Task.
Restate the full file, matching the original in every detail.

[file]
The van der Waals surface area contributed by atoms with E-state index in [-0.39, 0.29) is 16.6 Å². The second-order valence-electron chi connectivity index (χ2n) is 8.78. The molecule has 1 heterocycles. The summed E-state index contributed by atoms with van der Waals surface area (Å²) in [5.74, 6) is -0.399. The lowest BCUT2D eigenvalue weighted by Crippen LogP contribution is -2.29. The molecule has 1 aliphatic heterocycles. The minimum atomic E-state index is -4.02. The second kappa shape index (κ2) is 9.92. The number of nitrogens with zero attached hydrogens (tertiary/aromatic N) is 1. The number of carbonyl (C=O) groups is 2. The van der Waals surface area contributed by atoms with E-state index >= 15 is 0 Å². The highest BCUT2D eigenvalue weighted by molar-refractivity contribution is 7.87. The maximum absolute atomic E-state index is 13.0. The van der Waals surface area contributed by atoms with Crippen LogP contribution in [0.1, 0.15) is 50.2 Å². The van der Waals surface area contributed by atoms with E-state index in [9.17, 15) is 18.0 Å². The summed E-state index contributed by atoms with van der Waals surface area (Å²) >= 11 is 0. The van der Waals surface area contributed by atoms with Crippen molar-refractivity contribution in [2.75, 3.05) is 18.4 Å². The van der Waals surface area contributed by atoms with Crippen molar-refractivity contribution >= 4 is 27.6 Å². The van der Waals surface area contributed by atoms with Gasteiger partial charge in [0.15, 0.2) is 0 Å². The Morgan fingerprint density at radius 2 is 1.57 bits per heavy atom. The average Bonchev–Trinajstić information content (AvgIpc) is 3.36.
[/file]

The van der Waals surface area contributed by atoms with E-state index in [-0.39, 0.29) is 16.6 Å². The second-order valence-electron chi connectivity index (χ2n) is 8.78. The molecule has 1 heterocycles. The summed E-state index contributed by atoms with van der Waals surface area (Å²) in [5.74, 6) is -0.399. The lowest BCUT2D eigenvalue weighted by Crippen LogP contribution is -2.29. The molecule has 1 aliphatic heterocycles. The minimum atomic E-state index is -4.02. The second kappa shape index (κ2) is 9.92. The number of nitrogens with zero attached hydrogens (tertiary/aromatic N) is 1. The number of carbonyl (C=O) groups is 2. The van der Waals surface area contributed by atoms with E-state index >= 15 is 0 Å². The highest BCUT2D eigenvalue weighted by molar-refractivity contribution is 7.87. The maximum absolute atomic E-state index is 13.0. The van der Waals surface area contributed by atoms with Crippen LogP contribution in [0.1, 0.15) is 50.2 Å². The van der Waals surface area contributed by atoms with E-state index in [9.17, 15) is 18.0 Å². The summed E-state index contributed by atoms with van der Waals surface area (Å²) >= 11 is 0. The van der Waals surface area contributed by atoms with Crippen molar-refractivity contribution in [2.75, 3.05) is 18.4 Å². The van der Waals surface area contributed by atoms with Crippen molar-refractivity contribution >= 4 is 27.6 Å². The van der Waals surface area contributed by atoms with Gasteiger partial charge in [0.15, 0.2) is 0 Å². The Morgan fingerprint density at radius 2 is 1.57 bits per heavy atom. The average Bonchev–Trinajstić information content (AvgIpc) is 3.36.